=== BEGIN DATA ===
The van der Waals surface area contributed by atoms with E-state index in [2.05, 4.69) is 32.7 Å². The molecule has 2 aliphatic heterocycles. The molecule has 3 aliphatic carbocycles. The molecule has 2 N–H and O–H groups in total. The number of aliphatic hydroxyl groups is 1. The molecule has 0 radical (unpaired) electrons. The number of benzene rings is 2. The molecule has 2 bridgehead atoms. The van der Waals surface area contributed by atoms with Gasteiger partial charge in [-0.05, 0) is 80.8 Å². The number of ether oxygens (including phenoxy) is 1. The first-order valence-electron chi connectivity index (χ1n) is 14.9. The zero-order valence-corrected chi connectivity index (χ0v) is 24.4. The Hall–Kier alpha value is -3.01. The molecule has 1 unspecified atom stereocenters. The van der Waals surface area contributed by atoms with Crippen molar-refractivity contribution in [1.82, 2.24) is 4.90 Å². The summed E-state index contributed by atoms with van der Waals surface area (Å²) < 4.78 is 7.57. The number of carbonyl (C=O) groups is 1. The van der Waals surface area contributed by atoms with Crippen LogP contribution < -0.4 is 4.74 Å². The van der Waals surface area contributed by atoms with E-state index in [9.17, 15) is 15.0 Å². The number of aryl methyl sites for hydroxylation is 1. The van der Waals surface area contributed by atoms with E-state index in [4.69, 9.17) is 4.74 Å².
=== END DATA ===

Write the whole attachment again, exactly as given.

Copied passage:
The van der Waals surface area contributed by atoms with E-state index in [2.05, 4.69) is 32.7 Å². The molecule has 2 aliphatic heterocycles. The molecule has 3 aliphatic carbocycles. The molecule has 2 N–H and O–H groups in total. The number of aliphatic hydroxyl groups is 1. The molecule has 0 radical (unpaired) electrons. The number of benzene rings is 2. The molecule has 2 bridgehead atoms. The van der Waals surface area contributed by atoms with Gasteiger partial charge in [-0.05, 0) is 80.8 Å². The number of ether oxygens (including phenoxy) is 1. The first-order valence-electron chi connectivity index (χ1n) is 14.9. The zero-order valence-corrected chi connectivity index (χ0v) is 24.4. The Hall–Kier alpha value is -3.01. The molecule has 1 unspecified atom stereocenters. The van der Waals surface area contributed by atoms with Crippen molar-refractivity contribution in [1.82, 2.24) is 4.90 Å². The summed E-state index contributed by atoms with van der Waals surface area (Å²) < 4.78 is 7.57. The number of carbonyl (C=O) groups is 1. The van der Waals surface area contributed by atoms with Crippen LogP contribution < -0.4 is 4.74 Å². The van der Waals surface area contributed by atoms with E-state index in [9.17, 15) is 15.0 Å². The number of aryl methyl sites for hydroxylation is 1. The van der Waals surface area contributed by atoms with E-state index in [4.69, 9.17) is 4.74 Å².